The Visit – Friday Fictioneers

Friday Fictioneers is hosted by the wonderful Rochelle, the undisputed master of what I call Sound Bite Fiction.
She sets the weekly challenge, and the standard.
This week’s unswept image by Amy Reese took me to a surprising place.
Well, it surprised me, anyway.
The idea, as always, is to write a story of around 100 words based on the picture, below.

Copyright Amy Reese

Copyright Amy Reese

The Visit

I take our daughter to the prison.
We wave to mummy, obviously cannot touch her here.
She is in for life, with no possibility of parole.
She sees us, raises her hand.
I give Jeanie the biscuit packet.
Don’t eat them all, baby, I say.
We stand with the governor and some warders, gazing upwards.
How long has she been there, I ask.
They ignore my question, tell me to talk to her.
I move away from them, gesture with my head.
She steps forward, plunges to the yard far below.
We walk to the car, munching a biscuit each.

About ceayr

A Scot who has discovered Paradise in a small town he calls Medville on the Côte d'Azur, C.E. Ayr has spent a large part of his life in the West of Scotland and a large part elsewhere. His first job was selling programmes at his local football club and he has since tried 73 other career paths, the longest being in IT, with varying degrees of success. He is somewhat nomadic, fairly irresponsible and, according to his darling daughter, a bit random.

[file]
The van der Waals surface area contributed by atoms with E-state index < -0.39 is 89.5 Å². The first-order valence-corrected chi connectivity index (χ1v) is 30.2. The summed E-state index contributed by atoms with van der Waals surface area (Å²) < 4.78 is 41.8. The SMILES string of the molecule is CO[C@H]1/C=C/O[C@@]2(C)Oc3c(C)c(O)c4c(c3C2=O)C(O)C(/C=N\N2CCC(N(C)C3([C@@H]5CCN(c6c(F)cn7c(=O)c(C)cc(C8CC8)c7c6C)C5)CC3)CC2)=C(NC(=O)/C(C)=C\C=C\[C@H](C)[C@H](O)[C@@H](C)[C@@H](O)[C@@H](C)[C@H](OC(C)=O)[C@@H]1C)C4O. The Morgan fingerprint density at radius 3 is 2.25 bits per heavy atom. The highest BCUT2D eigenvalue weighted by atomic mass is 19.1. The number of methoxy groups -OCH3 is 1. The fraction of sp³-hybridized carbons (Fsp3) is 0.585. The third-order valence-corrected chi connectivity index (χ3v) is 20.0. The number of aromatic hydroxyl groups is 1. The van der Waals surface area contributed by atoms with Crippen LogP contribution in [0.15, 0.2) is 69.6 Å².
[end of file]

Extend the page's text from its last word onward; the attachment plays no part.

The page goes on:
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58 Responses to The Visit – Friday Fictioneers

  1. luckyjc007 says:

    Maybe he knew she was going to do it. The nod of the head was an o.k. …do it, I understand, your life is over anyway. The biscuits are probably insignificant.


  2. Corina says:

    I really liked this one. I think it does show compassion for the mother, and for the daughter. Well, for all involved. As for the biscuits, doesn’t he have to go on like everything is normal for the sake of the child, if not for his sake? Besides, she has been gone from their life for some time, apparently, so she has been out of the picture anyway. He’s just resuming their life without her. Well done, as usual.


  3. Margaret says:

    I’m feeling torn with this story. I’m hearing your replies about how the husband really feels, and in the start of the story I can detect his softness and love for his family. For me,so much depends on what sort of head gesture he gave her. I read it at first as one that said ‘It’s alright. Do what you have to do.’ But the biscuit munching kind of undercut that. It’s a tragic scenario regardless, and so well described.


    • ceayr says:

      Thank you for your kind words, Margaret, and please ignore my comments.
      They are generally obfuscatory, and depend entirely on my mood.
      I am flattered that you gave so much thought to a 100-word piece, and I think you are pretty close to what I intended originally.

      Liked by 1 person

  4. Wonder what the mother did to create such a bizarre scene, and whatever will become of the dad and little girl. Hand me a biscuit, huh? Fascinating as usual


  5. Vinay Leo R. says:

    Wonder if the daughter takes after the dad, and his cold heart!